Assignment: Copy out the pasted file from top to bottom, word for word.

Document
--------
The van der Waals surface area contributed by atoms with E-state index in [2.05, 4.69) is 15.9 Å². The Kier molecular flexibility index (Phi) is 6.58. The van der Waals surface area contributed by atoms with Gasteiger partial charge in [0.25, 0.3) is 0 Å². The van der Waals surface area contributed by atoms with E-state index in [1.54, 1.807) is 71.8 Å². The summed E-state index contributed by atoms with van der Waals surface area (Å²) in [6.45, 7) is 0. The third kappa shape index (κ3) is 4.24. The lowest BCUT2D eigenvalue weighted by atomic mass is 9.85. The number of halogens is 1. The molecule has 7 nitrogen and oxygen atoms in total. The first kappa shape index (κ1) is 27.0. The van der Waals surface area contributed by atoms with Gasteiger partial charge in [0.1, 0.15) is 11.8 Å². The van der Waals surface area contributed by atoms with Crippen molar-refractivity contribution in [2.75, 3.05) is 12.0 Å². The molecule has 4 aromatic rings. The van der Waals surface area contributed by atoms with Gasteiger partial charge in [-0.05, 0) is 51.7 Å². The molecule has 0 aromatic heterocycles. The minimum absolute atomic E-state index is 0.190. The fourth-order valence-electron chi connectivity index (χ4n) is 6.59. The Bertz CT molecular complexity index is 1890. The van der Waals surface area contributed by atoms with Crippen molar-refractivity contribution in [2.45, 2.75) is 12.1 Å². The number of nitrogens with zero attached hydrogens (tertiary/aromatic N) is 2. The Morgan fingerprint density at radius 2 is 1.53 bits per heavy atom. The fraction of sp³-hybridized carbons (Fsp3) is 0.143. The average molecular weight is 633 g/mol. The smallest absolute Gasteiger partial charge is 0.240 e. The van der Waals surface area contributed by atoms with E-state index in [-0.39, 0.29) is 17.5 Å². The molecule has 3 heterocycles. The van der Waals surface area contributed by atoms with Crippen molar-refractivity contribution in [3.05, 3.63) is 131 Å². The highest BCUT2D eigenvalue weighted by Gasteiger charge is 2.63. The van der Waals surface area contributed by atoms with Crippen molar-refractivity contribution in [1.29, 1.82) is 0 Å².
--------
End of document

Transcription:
The van der Waals surface area contributed by atoms with E-state index in [2.05, 4.69) is 15.9 Å². The Kier molecular flexibility index (Phi) is 6.58. The van der Waals surface area contributed by atoms with Gasteiger partial charge in [0.25, 0.3) is 0 Å². The van der Waals surface area contributed by atoms with E-state index in [1.54, 1.807) is 71.8 Å². The summed E-state index contributed by atoms with van der Waals surface area (Å²) in [6.45, 7) is 0. The third kappa shape index (κ3) is 4.24. The lowest BCUT2D eigenvalue weighted by atomic mass is 9.85. The number of halogens is 1. The molecule has 7 nitrogen and oxygen atoms in total. The first kappa shape index (κ1) is 27.0. The van der Waals surface area contributed by atoms with Gasteiger partial charge in [0.1, 0.15) is 11.8 Å². The van der Waals surface area contributed by atoms with Crippen molar-refractivity contribution in [2.75, 3.05) is 12.0 Å². The molecule has 4 aromatic rings. The van der Waals surface area contributed by atoms with Gasteiger partial charge in [-0.05, 0) is 51.7 Å². The molecule has 0 aromatic heterocycles. The minimum absolute atomic E-state index is 0.190. The fourth-order valence-electron chi connectivity index (χ4n) is 6.59. The Bertz CT molecular complexity index is 1890. The van der Waals surface area contributed by atoms with Crippen molar-refractivity contribution in [2.45, 2.75) is 12.1 Å². The number of nitrogens with zero attached hydrogens (tertiary/aromatic N) is 2. The Morgan fingerprint density at radius 2 is 1.53 bits per heavy atom. The fraction of sp³-hybridized carbons (Fsp3) is 0.143. The average molecular weight is 633 g/mol. The smallest absolute Gasteiger partial charge is 0.240 e. The van der Waals surface area contributed by atoms with E-state index in [-0.39, 0.29) is 17.5 Å². The molecule has 3 heterocycles. The van der Waals surface area contributed by atoms with Crippen molar-refractivity contribution in [3.05, 3.63) is 131 Å². The highest BCUT2D eigenvalue weighted by Gasteiger charge is 2.63. The van der Waals surface area contributed by atoms with Crippen molar-refractivity contribution in [1.29, 1.82) is 0 Å².